Online Calculus I     Information    

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• Active forum • Flexible  
•HD video lecturesnew downloadable and playable on smart phones and ipads
Transfer academic credit to your university
4 semester units, fall 2017, 14 weeks, Aug 25 - Dec 20,
fully online, flexible Calculus I - MATH 226
14 years of verifiable track record serving hundreds of students annually
Calculus class online with video lectures, active forum & personal help

Prerequisites Syllabus
Students from any other universities are welcome to join us. Email Dr. Goetz goetz@sfsu.edu if you have any questions that are not answered below.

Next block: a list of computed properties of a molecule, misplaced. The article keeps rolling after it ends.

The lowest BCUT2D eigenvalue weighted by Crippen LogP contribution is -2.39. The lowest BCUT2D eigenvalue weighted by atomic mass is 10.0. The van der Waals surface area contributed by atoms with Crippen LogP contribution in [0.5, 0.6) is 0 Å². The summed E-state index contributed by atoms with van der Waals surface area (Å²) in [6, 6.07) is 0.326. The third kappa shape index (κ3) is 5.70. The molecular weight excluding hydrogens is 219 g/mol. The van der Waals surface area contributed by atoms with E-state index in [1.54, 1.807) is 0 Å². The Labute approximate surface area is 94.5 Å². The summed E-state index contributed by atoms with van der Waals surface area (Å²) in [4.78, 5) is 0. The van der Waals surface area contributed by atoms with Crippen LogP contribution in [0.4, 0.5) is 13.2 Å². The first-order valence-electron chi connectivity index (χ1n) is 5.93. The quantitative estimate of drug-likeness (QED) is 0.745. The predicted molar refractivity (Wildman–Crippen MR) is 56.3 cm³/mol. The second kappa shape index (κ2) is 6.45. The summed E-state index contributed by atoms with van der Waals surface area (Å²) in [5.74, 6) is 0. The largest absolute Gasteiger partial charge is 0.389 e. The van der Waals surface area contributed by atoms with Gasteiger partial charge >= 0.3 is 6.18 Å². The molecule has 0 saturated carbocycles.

Info how to join in.

The class is fully online, you can be anywhere with an interent access. There is no need to come to campus. However, there are two proctored events: (a) a readiness test and (b) comprehensive final examination. Both can be taken on campus or at your location via a video link.
In the latter case there is a small fee charged by ProctorU.com You can take a practice readiness test now: calculus.sfsu.edu/ready. Once you pass it, you can retake with ProctorU.com even before you register for the class. If a students cannot demonstrate that they are ready by passing a proctored test within first 7 days of instruction, they will be dropped from the course.

This is the future - recent article about this this class and the professor.
Department of Mathematics, San Francisco State University (SFSU), 1600 Holloway Avenue, San Francisco, CA 94132. SFSU is accredited by Western Association of Schools and Colleges (WASC).